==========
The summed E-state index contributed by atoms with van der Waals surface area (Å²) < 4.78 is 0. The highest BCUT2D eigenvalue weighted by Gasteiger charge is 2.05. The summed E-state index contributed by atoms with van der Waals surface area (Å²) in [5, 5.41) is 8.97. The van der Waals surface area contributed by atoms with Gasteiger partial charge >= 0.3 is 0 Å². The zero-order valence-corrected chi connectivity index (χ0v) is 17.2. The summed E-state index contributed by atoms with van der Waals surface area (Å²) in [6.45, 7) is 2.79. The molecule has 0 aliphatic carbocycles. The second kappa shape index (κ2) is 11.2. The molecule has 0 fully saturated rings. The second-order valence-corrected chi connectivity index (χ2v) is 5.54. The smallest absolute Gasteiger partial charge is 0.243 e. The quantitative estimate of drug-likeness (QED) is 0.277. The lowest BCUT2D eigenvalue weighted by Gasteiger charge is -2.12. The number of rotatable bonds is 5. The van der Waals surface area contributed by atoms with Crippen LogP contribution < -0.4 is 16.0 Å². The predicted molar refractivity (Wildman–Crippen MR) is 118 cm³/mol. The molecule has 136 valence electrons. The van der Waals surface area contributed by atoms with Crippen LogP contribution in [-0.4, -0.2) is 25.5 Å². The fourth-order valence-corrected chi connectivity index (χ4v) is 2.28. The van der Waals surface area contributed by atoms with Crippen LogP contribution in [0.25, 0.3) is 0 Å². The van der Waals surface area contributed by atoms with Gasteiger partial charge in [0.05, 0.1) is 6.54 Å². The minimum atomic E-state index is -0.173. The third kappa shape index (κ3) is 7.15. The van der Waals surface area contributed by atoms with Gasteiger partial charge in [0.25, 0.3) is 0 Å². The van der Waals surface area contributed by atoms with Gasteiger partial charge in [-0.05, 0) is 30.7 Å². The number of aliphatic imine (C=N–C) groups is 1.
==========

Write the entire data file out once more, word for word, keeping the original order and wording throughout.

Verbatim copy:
The summed E-state index contributed by atoms with van der Waals surface area (Å²) < 4.78 is 0. The highest BCUT2D eigenvalue weighted by Gasteiger charge is 2.05. The summed E-state index contributed by atoms with van der Waals surface area (Å²) in [5, 5.41) is 8.97. The van der Waals surface area contributed by atoms with Gasteiger partial charge >= 0.3 is 0 Å². The zero-order valence-corrected chi connectivity index (χ0v) is 17.2. The summed E-state index contributed by atoms with van der Waals surface area (Å²) in [6.45, 7) is 2.79. The molecule has 0 aliphatic carbocycles. The second kappa shape index (κ2) is 11.2. The molecule has 0 fully saturated rings. The second-order valence-corrected chi connectivity index (χ2v) is 5.54. The smallest absolute Gasteiger partial charge is 0.243 e. The quantitative estimate of drug-likeness (QED) is 0.277. The lowest BCUT2D eigenvalue weighted by Gasteiger charge is -2.12. The number of rotatable bonds is 5. The van der Waals surface area contributed by atoms with Crippen LogP contribution < -0.4 is 16.0 Å². The predicted molar refractivity (Wildman–Crippen MR) is 118 cm³/mol. The molecule has 136 valence electrons. The van der Waals surface area contributed by atoms with Crippen LogP contribution in [-0.4, -0.2) is 25.5 Å². The fourth-order valence-corrected chi connectivity index (χ4v) is 2.28. The van der Waals surface area contributed by atoms with Crippen LogP contribution in [0.25, 0.3) is 0 Å². The van der Waals surface area contributed by atoms with Gasteiger partial charge in [0.05, 0.1) is 6.54 Å². The minimum atomic E-state index is -0.173. The third kappa shape index (κ3) is 7.15. The van der Waals surface area contributed by atoms with Gasteiger partial charge in [0.25, 0.3) is 0 Å². The van der Waals surface area contributed by atoms with Gasteiger partial charge in [-0.05, 0) is 30.7 Å². The number of aliphatic imine (C=N–C) groups is 1.